Cholesterol, HDL, Serum
Cardiovascular risk assessment
Clinical Information Discusses physiology, pathophysiology, and general clinical aspects, as they relate to a laboratory test
High-density lipoprotein (HDL) is the smallest of the lipoprotein particles and comprises a complex family of lipoprotein particles that exist in a constant state of dynamic flux as the particles interact with other HDL particles and with low-density lipoprotein (LDL) particles and very-low-density lipoprotein (VLDL) particles. HDL has the largest proportion of protein relative to lipid compared to other lipoproteins (>50% protein).
Total cholesterol levels have long been known to be related to coronary heart disease (CHD). HDL cholesterol is also an important tool used to assess an individual's risk of developing CHD since a strong negative relationship between HDL cholesterol concentration and the incidence of CHD has been reported.
In some individuals, exercise increases the HDL cholesterol level; those with more physical activity have higher HDL cholesterol values.
Reference Values Describes reference intervals and additional information for interpretation of test results. May include intervals based on age and sex when appropriate. Intervals are Mayo-derived, unless otherwise designated. If an interpretive report is provided, the reference value field will state this.
The National Lipid Association and the National Cholesterol Education Program (NCEP) have set the following guidelines for lipids (total cholesterol, triglycerides, high-density lipoprotein [HDL] cholesterol, low-density lipoprotein [LDL] cholesterol, and non-HDL cholesterol) in adults ages 18 and up:
> or =40 mg/dL
> or =50 mg/dL
The Expert Panel on Integrated Guidelines for Cardiovascular Health and Risk Reduction in Children and Adolescents has set the following guidelines for lipids (total cholesterol, triglycerides, HDL cholesterol, LDL cholesterol, and non-HDL cholesterol) in children ages 2-17:
Low HDL: <40 mg/dL
Borderline low: 40-45 mg/dL
Acceptable: >45 mg/dL
Low high-density lipoprotein (HDL) cholesterol correlates with increased risk for coronary heart disease (CHD). Values > or =80 to 100 mg/dL may indicate metabolic response to certain medications such as hormone replacement therapy, chronic liver disease, or some form of chronic intoxication, such as with alcohol, heavy metals, or industrial chemicals including pesticides.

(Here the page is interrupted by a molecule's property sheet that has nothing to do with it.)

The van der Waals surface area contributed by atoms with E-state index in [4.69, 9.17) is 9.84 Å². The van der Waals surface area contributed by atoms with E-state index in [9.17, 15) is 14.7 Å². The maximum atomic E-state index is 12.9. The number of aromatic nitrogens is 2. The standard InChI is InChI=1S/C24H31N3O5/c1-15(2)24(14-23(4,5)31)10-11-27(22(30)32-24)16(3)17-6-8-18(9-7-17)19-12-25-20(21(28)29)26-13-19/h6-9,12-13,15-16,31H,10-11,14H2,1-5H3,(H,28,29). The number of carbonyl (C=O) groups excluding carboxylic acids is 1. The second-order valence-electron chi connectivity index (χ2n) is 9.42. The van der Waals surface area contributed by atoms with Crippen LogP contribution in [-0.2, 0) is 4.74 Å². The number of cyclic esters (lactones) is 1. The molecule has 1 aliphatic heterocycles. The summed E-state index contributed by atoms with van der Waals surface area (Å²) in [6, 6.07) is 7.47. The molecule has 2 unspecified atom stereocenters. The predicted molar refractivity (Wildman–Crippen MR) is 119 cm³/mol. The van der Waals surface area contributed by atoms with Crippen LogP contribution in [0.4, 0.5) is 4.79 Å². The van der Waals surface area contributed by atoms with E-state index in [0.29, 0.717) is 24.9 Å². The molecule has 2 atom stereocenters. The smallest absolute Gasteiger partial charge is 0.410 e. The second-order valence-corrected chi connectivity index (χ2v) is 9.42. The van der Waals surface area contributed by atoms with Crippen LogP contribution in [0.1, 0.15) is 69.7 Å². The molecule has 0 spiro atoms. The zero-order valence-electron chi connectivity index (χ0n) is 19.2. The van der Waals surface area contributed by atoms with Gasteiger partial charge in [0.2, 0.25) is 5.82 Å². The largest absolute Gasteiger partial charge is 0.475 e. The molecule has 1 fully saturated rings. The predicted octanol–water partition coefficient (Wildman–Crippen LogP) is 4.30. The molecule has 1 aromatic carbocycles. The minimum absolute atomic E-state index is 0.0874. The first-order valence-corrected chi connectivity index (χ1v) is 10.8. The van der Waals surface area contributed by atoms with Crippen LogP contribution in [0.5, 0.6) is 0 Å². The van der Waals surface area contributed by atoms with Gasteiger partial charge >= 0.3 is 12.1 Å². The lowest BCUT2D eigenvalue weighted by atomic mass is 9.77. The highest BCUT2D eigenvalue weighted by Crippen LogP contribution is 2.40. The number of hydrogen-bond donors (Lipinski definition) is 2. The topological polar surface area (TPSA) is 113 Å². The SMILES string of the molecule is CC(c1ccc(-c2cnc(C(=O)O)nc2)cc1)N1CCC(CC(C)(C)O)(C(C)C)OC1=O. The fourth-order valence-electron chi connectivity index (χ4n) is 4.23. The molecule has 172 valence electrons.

HDL values < or =5 mg/dL occur in Tangier disease, in association with cholestatic liver disease, and in association with diminished hepatocyte function.
Cautions Discusses conditions that may cause diagnostic confusion, including improper specimen collection and handling, inappropriate test selection, and interfering substances
Fasting is not necessary but is preferable. However, if the high-density lipoprotein (HDL) cholesterol data is used to calculate the low-density lipoprotein (LDL) cholesterol, fasting is required since triglycerides concentration is used in the calculation.
Result can be falsely decreased in patients with elevated levels of N-acetyl-p-benzoquinone imine (NAPQI, a metabolite of acetaminophen), N-acetylcysteine (NAC), and Metamizole.
Clinical Reference Provides recommendations for further in-depth reading of a clinical nature
1. Tietz Textbook of Clinical Chemistry and Molecular Diagnostics. Edited by CA Burtis, ER Ashwood, DE Bruns. St. Louis, MO: Elsevier Saunders, 2012
2. Rifai N, Warnick GR: Laboratory Measurement of Lipids, Lipoproteins, and Apolipoproteins. AACC Press, Washington DC, 1994
3. Jacobson TA, Ito MK, Maki KC, et al: National Lipid Association recommendations for patient-centered management of dyslipidemia: Part 1 - executive summary. J Clin Lipidol 2014 Sep-Oct;8(5):473-488
4. Expert panel on integrated guidelines for cardiovascular health and risk reduction in children and adolescents: summary report. Pediatrics 2011 Dec;128 Suppl 5:S213-S256